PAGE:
I can’t help but comparing Harris’ New York to the “star” of another long running DC series, Robertson and Ellis’ Transmetropolitan. Like Ex Machina, Transmet is a politically themed science fiction book, albeit one taking place imm the far future. (Ex Machina is set in more-or-less present day New York.) Robertson’s city (called only “the City”) teems with life, and Robertson favors us with constant, loving landscape shots, detailing the city from skyline to ground level. And their City was full of PEOPLE, hundreds of ’em, filling every nook and cranny of the background and making us feel… hell, making us SMELL what it was like to live there. Conversely, Harris’ New York feels like a ghost town. The only folks who seem to live their are the main characters and a few bystanders sprinkled in to further the plot. It’s a city of talking heads, not a fully immersive environment. And in a story that’s basically the love affair between a man and a city, that’s a major drawback.
(B) This might be a little unfair but what the hell. I’m gonna introduce a critical standard which I’ve NEVER heard anybody else apply before. Let’s call it Character predictability. It is, however, something I look for in everything I read, and something that bothers the crap outta me when it’s not present. Bothers me double in a book like Ex Machina which is a character study, or at least an attempt at a character study. I’d conservatively estimate that Mitch Hundred is on panel 80-85% of the time, and everything that happens in the book relates back to him – an ensemble cast book this ain’t.
But IF the book were an effective character study, I think I’d have some sense of who the character is. Fair enough, right?
Here’s where I knew we had a problem. Issue 14. Heading towards the end of Fact vs. Fiction. Mitchell’s long lost mother calls outta the blue, barely coherent..
“I’m..I’m in a bad way here…. I screwed up bad… But I’m ….I’m so proud of…Nnnnn.”
And I had no idea how Mitch was going to respond to this.
No Es BUENO! This far into a character study, I want to feel like I KNOW the character. And that means understanding how the character relates to his family andfriends, and also having a handle on how the character views the world both ethically and morally. There’s a few hints; Mitch calls himself a pragmatist, is annoyed by both the stereotypical liberal and conservative views of the world, relates to his staff with a slightly vulgar sense of humor…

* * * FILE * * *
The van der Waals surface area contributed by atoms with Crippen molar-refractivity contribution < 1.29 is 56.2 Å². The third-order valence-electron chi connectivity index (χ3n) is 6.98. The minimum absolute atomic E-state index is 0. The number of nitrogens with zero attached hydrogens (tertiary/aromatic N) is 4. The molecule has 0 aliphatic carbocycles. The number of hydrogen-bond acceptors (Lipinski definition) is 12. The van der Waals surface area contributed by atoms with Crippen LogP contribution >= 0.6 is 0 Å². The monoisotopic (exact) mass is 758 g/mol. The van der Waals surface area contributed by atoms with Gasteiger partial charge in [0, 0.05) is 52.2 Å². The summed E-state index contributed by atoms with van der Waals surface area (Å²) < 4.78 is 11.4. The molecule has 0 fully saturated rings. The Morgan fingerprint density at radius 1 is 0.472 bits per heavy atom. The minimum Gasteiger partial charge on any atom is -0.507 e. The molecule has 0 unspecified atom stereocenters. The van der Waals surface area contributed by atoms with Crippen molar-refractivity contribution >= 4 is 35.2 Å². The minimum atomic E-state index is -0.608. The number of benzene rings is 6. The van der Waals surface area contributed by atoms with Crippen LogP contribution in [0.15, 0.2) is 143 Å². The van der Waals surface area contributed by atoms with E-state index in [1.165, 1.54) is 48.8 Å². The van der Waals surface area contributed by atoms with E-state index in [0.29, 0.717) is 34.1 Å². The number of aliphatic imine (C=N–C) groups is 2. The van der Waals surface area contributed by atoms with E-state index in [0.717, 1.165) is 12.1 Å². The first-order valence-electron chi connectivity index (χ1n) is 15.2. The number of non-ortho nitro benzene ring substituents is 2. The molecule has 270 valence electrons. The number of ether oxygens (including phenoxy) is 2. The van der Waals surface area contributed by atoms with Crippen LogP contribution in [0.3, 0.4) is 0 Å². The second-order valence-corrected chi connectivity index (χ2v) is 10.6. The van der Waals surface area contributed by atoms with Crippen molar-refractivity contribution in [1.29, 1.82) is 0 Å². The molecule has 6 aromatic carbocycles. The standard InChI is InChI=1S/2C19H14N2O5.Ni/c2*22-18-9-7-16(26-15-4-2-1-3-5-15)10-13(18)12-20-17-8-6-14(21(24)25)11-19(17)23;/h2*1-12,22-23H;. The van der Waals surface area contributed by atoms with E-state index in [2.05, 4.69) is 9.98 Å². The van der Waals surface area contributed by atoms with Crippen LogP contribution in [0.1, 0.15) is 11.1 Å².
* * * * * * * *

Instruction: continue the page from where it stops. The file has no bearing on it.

Here the character wasn’t well defined enough that I knew how he’d respond to this family Crisis. I can tell that Mitch isn’t overly introspective, brave, and a man of action, but I don’t have a sense of the characters’ moral code. And if I don’t grok the character’s morals, I don’t have a firm grasp on what drives the character to do what he does. To steal a line from every shitty actor ever “What’s his motivation?”
Having a sense of the main character’s moral core is hugely important in a political book. The failure to achieve character predictability is tied in with the lack of character development but the two aren’t the same thing. (I’ll do plenty of bitching about character development in the next part.) My complaint here is more of a corollary to part A above. The whole Ex Machina world doesn’t feel quite fleshed out. We know some stuff about the main character, but not enough that he feels real.
Nitpicky Side-point to this main point: And it doesn’t help that Vaughan purposefully (and apparently motivated by no storytelling reasons other than spite) refuses to tell us whether Mister Hundred is straight or gay. This is deliberately left up in the air for the last two volumes. If the writers’ gonna play these kind of games – and I’m not convinced they should, ever – they need to make sure that every other aspect of their character is completely well defined, and they ALSO must promise some kind of payoff when the answer’s revealed. Vaughan doesn’t give us a plot-based reason to care about the characters sexuality by showing that the reveal could have some kind of effect of the series in the future. And if we don’t care about a plot point, the space devoted to that particular plot point is wasted. And the time spent re-dredging this useless mystery could be spent moving the story forward. Which brings us to my…
4. Major Concern
First a disclaimer:
I don’t think there are any absolute absolute rules in art. Any rule about how stories “should” work should look like a challenge to a real artist, who’ll cheerfully go about finding ways to break them. But there are some basic guidelines that writers should be aware of and shouldn’t be broken without a damn good reason.
Maybe the most important of them basic guidelines?
Stories should move.
Ex Machina doesn’t.
And there’s no reason for it.
Between the beginning of volume one and the end of volume three, there’s been no change in the status quo, no character development and no major alterations in the thematic core of the series.